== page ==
Richard III, or at least a 3D printout of his remains, is making his first visit to Ireland for Science Week 2017.
In partnership with British Council Ireland, the ‘Richard III Discovered’ exhibition will travel from the University of Leicester and be hosted by NUI Galway as part of the 20th Galway Science and Technology Festival.
The discovery of King Richard III’s skeleton has been the scientific detective story of the decade. The team behind both the discovery and identification of the King's remains, known as the Grey Friars project, will present the science to audiences, children and adults alike, through a special programme of activities in Galway from 24-26 November. This presents a fantastic opportunity to learn how the combination of genetics, genealogy, archaeology, history, forensics and some real-life CSI (crime scene investigation) was used in solving an historical detective story of a missing body.
'Richard III: Life, Death and DNA' Exhibition
A team of scientists from the University of Leicester will talk through their work to find and identify the King who had been lost for 500 years - includes lots of personal stories and inside gossip! The exhibition consists of a display panel, a 3D replica of the skeleton of Richard III and a full suite of medieval armour, as well as various other interactive elements for audiences to engage with:
- Learn about the inheritance of segments of our own DNA
- A dice game to show the probability of the skeleton found being King Richard III
- Medieval weaponry
- Children’s fun activity sheets
- Free wristbands to take away
Friday 24 November, 10am-3pm, Aula Maxima, NUI Galway.
Students from secondary schools will be facilitated in groups of 20 for a twenty minute visit to the exhibition.
Saturday 25 November, 10am-4pm, Galway Shopping Centre. Public viewing.
Sunday 26 November, 10am-6pm, O'Donoghue Centre for Drama, Theatre & Performance, NUI Galway. Public viewing as part of the Galway Science & Technology Exhibition day.
'Richard III: The King under the car park - Talk by Mathew Morris, Friday 24 November, 4-5pm, Aula Maxima, NUI Galway
“Richard III – The King under the car park” talk by Mathew Morris, Archaeologist, University of Leicester. The discovery of King Richard III’s remains during an archaeological excavation in 2012 was a world-wide sensation; a 500 year old missing persons case bought to life through modern archaeological and forensic investigation.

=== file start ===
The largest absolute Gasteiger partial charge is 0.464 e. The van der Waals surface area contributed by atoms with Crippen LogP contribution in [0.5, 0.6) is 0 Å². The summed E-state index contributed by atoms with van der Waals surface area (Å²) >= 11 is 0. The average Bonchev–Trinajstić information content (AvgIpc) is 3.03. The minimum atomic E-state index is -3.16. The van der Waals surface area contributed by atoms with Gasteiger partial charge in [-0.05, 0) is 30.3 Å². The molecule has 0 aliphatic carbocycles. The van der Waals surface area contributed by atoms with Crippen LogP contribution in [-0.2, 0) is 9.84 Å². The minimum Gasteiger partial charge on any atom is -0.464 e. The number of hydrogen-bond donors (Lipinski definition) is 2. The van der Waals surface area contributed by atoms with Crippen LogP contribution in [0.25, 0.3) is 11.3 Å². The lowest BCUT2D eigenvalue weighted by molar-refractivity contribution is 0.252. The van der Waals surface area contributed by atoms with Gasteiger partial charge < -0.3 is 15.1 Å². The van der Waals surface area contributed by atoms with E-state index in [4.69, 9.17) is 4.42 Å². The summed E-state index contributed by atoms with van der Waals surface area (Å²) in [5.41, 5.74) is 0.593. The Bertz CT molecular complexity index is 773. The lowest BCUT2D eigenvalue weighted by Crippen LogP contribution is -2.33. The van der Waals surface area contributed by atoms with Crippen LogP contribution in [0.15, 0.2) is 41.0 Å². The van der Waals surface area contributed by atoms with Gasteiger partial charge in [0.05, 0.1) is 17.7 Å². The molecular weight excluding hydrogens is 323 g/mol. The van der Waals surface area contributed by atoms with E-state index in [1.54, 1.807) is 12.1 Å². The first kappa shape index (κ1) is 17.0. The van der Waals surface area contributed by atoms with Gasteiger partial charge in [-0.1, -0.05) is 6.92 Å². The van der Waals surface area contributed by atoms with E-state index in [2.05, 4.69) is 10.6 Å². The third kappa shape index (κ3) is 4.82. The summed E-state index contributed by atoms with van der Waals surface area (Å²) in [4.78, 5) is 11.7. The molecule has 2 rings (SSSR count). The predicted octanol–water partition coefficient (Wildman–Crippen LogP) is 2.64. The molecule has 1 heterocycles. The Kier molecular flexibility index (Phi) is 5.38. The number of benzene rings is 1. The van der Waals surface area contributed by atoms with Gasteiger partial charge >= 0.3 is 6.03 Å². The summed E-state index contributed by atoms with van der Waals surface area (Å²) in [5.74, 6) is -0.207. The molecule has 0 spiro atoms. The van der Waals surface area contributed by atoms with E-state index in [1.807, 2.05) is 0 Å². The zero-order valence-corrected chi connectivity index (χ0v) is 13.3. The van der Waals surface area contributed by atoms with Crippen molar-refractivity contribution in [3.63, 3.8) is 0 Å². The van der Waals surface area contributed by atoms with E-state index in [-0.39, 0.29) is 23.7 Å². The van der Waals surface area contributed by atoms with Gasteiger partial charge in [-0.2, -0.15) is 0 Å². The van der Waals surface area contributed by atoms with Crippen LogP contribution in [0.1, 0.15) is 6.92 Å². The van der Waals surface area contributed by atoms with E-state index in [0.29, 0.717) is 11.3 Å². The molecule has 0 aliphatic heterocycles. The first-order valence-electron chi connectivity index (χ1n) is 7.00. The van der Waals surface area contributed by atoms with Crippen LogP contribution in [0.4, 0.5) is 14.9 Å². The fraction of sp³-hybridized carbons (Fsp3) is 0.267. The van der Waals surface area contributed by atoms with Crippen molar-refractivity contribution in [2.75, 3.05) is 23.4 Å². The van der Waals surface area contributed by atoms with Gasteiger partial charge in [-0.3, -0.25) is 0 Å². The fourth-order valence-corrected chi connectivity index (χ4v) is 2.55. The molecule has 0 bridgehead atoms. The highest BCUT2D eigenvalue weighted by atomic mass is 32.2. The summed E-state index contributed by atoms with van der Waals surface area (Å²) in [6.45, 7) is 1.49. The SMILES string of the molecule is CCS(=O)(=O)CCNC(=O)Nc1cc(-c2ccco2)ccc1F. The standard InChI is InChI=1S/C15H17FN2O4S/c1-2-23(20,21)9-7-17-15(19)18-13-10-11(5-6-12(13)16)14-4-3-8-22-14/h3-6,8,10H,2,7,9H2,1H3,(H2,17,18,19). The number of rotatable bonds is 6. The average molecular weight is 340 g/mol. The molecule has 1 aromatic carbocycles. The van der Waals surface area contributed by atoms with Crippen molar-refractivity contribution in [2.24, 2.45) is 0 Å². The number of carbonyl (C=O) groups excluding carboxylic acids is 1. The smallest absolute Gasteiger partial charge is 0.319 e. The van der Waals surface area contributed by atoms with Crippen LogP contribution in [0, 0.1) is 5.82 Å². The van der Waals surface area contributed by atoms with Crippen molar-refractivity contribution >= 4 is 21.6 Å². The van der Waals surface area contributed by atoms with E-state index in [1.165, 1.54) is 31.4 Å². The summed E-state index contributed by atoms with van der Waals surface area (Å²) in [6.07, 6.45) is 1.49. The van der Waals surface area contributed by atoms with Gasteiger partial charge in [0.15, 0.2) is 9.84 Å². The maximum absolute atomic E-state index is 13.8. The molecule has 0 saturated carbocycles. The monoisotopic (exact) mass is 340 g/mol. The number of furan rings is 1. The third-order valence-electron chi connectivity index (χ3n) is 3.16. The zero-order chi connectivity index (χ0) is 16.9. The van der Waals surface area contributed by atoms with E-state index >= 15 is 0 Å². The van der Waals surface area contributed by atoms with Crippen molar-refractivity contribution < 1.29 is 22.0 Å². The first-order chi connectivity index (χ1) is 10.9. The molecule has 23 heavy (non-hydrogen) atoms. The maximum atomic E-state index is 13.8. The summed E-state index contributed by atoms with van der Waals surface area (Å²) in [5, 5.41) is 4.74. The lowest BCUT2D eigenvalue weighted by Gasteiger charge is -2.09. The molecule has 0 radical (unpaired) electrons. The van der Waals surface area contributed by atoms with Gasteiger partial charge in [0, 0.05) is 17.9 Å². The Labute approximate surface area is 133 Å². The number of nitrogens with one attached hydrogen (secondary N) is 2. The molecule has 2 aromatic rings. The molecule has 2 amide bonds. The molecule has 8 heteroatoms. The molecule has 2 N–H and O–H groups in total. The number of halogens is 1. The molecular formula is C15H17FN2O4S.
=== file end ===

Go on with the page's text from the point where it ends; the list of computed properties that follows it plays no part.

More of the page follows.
In "Richard III: The king under the car park", Mathew Morris, one of the lead archaeologists on the Grey Friars Project, will reveal how this amazing discovery was made; examining the background to the project, showing how archaeologists knew where to look and what was found during the excavation, and taking a close look at how forensic scientists were able to successfully identify 500 year old skeletal remains as Richard III, the last Plantagenet king of England (d.1485).
Mathew Morris graduated from the University of Leicester in 2003 with a BA in Archaeology and an MA in Landscape Studies. Since graduating, Mathew has excavated a wide range of rural and urban archaeology from the prehistoric period to the Industrial Revolution. In 2011, he co-authored Visions of Ancient Leicester and in 2012, he led excavations looking at the medieval St John’s Hospital in Leicester, a late Roman cemetery just outside the city and the world famous, as well as the Grey Friars Project, an archaeological search for the last known resting place of Richard III.
'King Richard III: Life, Death and DNA' - Keynote talk by Dr Turi King: Sunday 26 November, 1-2pm, Human Biology Building, NUI Galway
Most of us probably associate Richard III with Shakespeare's famous play and the King’s dark character in it. Richard III of England ruled for just two years and was the last King to die on a battlefield – these two facts alone are enough to provoke our interest. Richard III was accused of cruel deeds and, as with his mysterious life, his death raises a number of questions. In August 2012, the University of Leicester undertook one of the most ambitious projects when archaeologists, historians and DNA experts joined forces to discover the remains of Richard III. How did the work go and what was unearthed – Dr Turi King will tell us through a lively, interactive talk about their personal involvement in the discovery of Richard III.
Turi King is Professor at the University of Leicester, a prominent expert in Genetics and Archaeology and Head of the International Research Team working on the DNA identification of Richard III. She is a passionate communicator of science and a frequent guest on radio and television. She read Archaeology and Anthropology at Cambridge University. Before moving into Molecular Genetics, Turi specialised in Biological Anthropology.